Many people believe that people with “locked-in syndrome,” a form of nearly complete paralysis, would want to die, commit suicide, or be euthanized. It turns out those beliefs are false. According to a recent study, more than half of patients with locked-in syndrome indicated – through eye blinks in some cases – that they were getting satisfaction in life. This story sure brings new meaning to the “Choose Life” license plates.
Here are the details in a report from MedPage Today: Among 65 patients who had developed the syndrome a median of eight years previously, only 18 (28%) characterized their lives as “somewhat on the bad side” or worse, according to Steven Laureys, MD, of the University of Liège in Belgium, and colleagues.
In fact, a nearly equal number – 17 – indicated that they felt as well, or almost as well, as in their happiest times before becoming locked-in. Another 21 (32%) gave their overall quality of life lesser but still positive marks.
Writing in the new open-access online journal BMJ Open, the researchers suggested that deeply depressed locked-in patients should be urged to wait before requesting euthanasia, because “there is a high chance they will regain a happy meaningful life.”
At the same time, though, Laureys and colleagues said that end-of-life decisions “should not be avoided.”
Locked-in syndrome typically results from strokes that create anterior pontine brainstem lesions.
Patients are fully conscious but completely immobile except for the eyes. They can be taught to communicate with eye movements or blinks, using them to indicate letters on a board when pointed to by a caregiver.
More than 80% of patients whose physical condition is stabilized survive at least 10 years. Many patients eventually recover some limb control and speech function — in the survey, 70% of respondents said they could move arms or legs at least a little, and 55% were able to speak words or sentences — but most patients remain permanently dependent on others for daily care.
The survey questionnaire, administered through caregivers as necessary, asked respondents to select one of 11 descriptions of their current happiness level. These ranged from “as well as in the best period” to “as bad as in the worst period” of their lives prior to developing locked-in syndrome.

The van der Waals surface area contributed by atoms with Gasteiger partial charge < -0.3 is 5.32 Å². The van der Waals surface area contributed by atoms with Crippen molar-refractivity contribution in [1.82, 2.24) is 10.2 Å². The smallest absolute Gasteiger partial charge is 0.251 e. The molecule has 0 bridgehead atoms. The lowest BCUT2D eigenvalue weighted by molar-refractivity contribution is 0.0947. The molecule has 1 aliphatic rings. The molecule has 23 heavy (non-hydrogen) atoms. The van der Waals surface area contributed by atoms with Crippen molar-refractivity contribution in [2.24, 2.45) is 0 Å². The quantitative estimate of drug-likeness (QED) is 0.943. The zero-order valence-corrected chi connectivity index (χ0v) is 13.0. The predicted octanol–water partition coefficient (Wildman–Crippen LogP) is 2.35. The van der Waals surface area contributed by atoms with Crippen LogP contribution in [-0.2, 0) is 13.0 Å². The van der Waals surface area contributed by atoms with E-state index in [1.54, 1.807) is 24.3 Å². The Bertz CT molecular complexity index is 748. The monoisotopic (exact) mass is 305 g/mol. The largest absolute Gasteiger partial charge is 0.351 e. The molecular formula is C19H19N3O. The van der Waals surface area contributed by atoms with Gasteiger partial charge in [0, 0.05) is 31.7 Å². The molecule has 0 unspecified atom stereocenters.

These responses were assigned numeric scores ranging from +5 to -5, with 0 for a response of “neither well nor bad.”
The survey also asked questions about social function, depression, pain, anxiety, and suicidal thoughts; how they spend their time; whether they wanted resuscitation following cardiac arrest; and if they had contemplated euthanasia.
Laureys and colleagues sent the survey to caregivers for 168 patients registered with the French Locked-In Syndrome Association. Responses were received from 91 patients, of which 65 were complete enough for analysis.
In addition to the high prevalence of happy feelings in the study, other notable findings included:
Not surprisingly, respondents who said they were unhappy also tended to be more dissatisfied with specific aspects of their condition, and problems such as depression and anxiety and thoughts of suicide and euthanasia were more common.
Anxiety was particularly predictive of unhappiness, Laureys and colleagues reported, with an odds ratio of 0.19 (95% CI 0.04 to 0.87) for happiness scores of 0 to +5 among those indicating they felt anxious.
On the other hand, the ability to speak was powerfully predictive of happiness, the researchers found. The odds ratio for having happiness scores of 0 to +5 was 20.47 (95% CI 1.89 to 221.45) among respondents who indicated they could say words or sentences.
Another factor that may help patients maintain a positive attitude is mental discipline, as indicated by blog posts from a patient with locked-in syndrome since 2004.
The patient, an Indianapolis woman whose name is given as Jennifer Ann Lynn, developed the condition at age 30 following a brainstem stroke. Her husband started the blog almost immediately, but Lynn herself began contributing in 2005. She regained some hand movements and was able to control a computer as well as an electric wheelchair.
She also regained some speech ability, but in a post from December 2010, she explained that whispering and shouting were still impossible.
But, Lynn wrote, “I don’t usually let myself think that, [because] it’s dangerous. It’s a matter of perspective: I can’t think, ‘I wish …, I want …,’ or dwell on what I can’t do.”